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Big Ports Get Big Solutions

image of Justine Hausheer
BLUE SKIES AHEAD New ship rules will save lives in California.

Los Angeles is notorious for its traffic jams and the resulting blanket of smog. But the fumes that hover over the city don't come from cars alone: much of the emissions emanates from the thousands of ships that dock at the area's ports. "The local air district estimates that the ports of Los Angeles and Long Beach produce more smog-forming pollution than all six million cars in the region," says Melissa Lin Perrella, an NRDC staff attorney.

Forty percent of the nation's imports enter through the ports of Los Angeles and Long Beach, adjacent facilities that form the fifth-largest port complex in the world. The ships carrying these imports burn low-grade bunker fuel, and their exhaust is packed with smog-forming chemicals as well as fine particulate matter. "When you look at those kinds of ships, you can see the smoke pouring out of them," says Nicholas Stern, a California deputy attorney general. But ships aren't the only polluters at the ports. Trucks, forklifts, and other equipment unloading cargo burn diesel, contributing to the problem.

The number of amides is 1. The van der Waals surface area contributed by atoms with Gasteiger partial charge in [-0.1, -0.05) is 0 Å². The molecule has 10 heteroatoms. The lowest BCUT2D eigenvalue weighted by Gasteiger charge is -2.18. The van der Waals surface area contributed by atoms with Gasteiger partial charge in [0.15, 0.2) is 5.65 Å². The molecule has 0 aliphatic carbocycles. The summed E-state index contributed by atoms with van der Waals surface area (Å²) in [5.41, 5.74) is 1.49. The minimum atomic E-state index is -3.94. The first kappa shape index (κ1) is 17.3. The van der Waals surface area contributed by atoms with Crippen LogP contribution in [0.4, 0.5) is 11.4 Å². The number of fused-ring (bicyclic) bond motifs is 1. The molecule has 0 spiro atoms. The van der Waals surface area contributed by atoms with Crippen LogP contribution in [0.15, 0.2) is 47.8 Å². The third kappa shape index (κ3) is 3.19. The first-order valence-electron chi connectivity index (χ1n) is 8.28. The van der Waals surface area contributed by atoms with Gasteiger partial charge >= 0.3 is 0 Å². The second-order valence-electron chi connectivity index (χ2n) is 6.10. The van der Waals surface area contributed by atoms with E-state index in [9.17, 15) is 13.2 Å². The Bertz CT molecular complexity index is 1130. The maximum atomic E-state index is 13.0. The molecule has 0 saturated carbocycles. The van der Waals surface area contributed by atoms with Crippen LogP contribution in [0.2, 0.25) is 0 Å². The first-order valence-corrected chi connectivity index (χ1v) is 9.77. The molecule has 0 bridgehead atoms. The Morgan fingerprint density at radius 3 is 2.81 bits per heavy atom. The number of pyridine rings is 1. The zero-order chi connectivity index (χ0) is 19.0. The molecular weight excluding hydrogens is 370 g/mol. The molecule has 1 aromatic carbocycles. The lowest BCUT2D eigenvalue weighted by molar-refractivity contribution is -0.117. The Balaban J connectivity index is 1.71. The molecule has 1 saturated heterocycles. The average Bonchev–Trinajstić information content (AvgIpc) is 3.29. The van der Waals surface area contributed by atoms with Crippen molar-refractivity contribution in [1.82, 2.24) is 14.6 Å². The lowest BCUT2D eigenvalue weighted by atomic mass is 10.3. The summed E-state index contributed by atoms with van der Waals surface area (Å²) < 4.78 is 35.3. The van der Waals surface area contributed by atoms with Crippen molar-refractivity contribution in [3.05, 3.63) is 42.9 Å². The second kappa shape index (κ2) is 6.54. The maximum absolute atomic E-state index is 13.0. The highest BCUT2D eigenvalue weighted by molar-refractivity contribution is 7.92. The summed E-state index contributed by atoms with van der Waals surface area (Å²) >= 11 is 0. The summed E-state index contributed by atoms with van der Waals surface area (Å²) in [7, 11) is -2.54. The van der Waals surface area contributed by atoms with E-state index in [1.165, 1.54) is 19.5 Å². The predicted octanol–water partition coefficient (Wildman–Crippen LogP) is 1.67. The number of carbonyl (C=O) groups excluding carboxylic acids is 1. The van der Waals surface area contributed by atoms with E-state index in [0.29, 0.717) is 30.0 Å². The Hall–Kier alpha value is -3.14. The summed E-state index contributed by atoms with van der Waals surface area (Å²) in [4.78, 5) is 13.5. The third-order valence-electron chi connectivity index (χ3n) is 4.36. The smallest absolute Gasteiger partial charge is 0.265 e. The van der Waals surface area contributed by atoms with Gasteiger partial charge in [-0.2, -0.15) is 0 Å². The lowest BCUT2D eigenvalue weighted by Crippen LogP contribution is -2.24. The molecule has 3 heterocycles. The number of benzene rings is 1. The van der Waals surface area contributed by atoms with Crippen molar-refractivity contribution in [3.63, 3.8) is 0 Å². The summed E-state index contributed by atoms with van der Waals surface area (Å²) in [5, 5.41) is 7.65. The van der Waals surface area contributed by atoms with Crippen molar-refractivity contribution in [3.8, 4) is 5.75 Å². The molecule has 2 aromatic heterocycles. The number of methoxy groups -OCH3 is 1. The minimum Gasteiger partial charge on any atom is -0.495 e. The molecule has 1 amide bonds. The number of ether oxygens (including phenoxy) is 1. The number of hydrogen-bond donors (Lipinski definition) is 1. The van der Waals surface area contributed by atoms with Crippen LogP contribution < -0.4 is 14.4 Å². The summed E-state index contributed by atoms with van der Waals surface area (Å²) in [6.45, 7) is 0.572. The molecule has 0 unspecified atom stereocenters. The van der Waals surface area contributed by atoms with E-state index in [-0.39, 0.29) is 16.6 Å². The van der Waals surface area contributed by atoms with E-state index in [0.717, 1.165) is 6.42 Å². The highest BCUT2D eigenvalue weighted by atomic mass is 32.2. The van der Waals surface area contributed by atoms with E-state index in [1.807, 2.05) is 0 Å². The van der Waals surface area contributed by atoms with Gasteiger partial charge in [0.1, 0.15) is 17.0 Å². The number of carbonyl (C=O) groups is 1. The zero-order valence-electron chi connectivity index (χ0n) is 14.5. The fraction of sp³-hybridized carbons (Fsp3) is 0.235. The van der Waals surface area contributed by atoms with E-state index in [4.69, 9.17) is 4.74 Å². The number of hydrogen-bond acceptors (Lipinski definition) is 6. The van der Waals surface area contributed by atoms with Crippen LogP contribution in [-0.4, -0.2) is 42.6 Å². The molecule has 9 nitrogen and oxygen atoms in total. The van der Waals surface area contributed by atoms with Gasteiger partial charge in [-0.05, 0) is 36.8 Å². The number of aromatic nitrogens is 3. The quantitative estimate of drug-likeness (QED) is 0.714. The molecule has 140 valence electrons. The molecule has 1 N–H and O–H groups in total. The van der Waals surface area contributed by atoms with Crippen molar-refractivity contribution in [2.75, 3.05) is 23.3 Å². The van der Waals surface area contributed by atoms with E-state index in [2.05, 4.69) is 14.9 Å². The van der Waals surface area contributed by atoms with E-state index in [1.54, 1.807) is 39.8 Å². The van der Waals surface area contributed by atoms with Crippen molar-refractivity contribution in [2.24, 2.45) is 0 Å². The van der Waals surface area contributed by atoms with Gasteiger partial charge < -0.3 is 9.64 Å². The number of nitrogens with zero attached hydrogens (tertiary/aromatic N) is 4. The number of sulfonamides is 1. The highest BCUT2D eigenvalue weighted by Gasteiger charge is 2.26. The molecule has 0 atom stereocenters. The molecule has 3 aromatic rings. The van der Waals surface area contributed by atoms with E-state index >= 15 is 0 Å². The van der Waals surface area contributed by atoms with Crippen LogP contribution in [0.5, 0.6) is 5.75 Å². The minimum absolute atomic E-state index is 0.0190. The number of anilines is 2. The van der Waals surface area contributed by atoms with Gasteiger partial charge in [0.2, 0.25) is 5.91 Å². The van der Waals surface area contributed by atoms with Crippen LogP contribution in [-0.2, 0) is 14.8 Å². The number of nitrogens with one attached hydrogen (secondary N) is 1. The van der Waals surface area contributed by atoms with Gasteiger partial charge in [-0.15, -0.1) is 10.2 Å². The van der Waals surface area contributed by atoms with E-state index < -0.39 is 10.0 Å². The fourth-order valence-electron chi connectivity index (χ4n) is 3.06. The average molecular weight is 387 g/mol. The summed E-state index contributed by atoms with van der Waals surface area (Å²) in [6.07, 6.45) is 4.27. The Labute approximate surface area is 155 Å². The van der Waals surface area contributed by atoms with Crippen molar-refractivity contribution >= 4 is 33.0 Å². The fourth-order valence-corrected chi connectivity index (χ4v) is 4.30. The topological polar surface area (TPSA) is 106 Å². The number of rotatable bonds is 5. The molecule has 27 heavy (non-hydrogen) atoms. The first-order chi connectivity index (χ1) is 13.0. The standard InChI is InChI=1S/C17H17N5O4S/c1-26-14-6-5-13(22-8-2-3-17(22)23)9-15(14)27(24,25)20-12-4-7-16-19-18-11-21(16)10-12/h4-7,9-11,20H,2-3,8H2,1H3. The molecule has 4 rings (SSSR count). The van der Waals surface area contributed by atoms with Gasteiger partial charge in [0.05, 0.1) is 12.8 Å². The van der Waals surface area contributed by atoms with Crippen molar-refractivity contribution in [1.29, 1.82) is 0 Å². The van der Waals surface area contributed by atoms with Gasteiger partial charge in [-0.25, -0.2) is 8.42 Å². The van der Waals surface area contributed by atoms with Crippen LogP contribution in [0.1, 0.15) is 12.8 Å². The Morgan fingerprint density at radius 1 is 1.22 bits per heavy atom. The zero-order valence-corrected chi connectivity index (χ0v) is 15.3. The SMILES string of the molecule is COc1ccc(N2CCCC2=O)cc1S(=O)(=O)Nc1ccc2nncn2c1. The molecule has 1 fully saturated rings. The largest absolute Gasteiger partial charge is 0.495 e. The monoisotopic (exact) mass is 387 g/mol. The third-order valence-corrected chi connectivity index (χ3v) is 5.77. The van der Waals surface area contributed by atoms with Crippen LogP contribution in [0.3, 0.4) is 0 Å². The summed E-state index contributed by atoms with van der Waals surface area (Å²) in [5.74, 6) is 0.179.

Port-related air pollution is a significant health hazard. Diesel emissions cause cancer and respiratory illnesses, such as aggravated asthma, and increase the risk of heart disease. An astonishing 80 percent of Californians are exposed to port-related air pollution, which can be carried inland by wind.

But Californians can look forward to clearer skies ahead. With the help of NRDC, in 2006 California adopted the Vessel Fuel Rules, which require ships to use cleaner fuel within 24 nautical miles of the state's coast. "Marine diesel contains much less sulfur" than bunker fuel, says Stern, "and when it's burned it emits much lower levels of particulates and sulfur oxides."

The Pacific Merchant Shipping Association immediately sued, initiating a six-year legal battle in which NRDC partnered with California to defend the right to limit hazardous pollutants. After a ruling favoring NRDC and the state, the PMSA exhausted its legal options. A district court finally dismissed the case in November 2012.

The Vessel Fuel Rules went into effect in 2009; the California Air Resources Board estimates that by 2015, approximately 3,500 premature deaths and nearly 100,000 asthma attacks will have been prevented.

After 2015, international regulations will require ships to switch to cleaner fuels within 200 miles of U.S. and Canadian coastlines, ensuring healthier air for millions of North Americans.

image of Justine Hausheer
Justine E. Hausheer is a science and environmental journalist with a penchant for paleontology, wildlife, and far-flung ecosystems. She has a degree from Princeton and a master's in science journalism from NYU.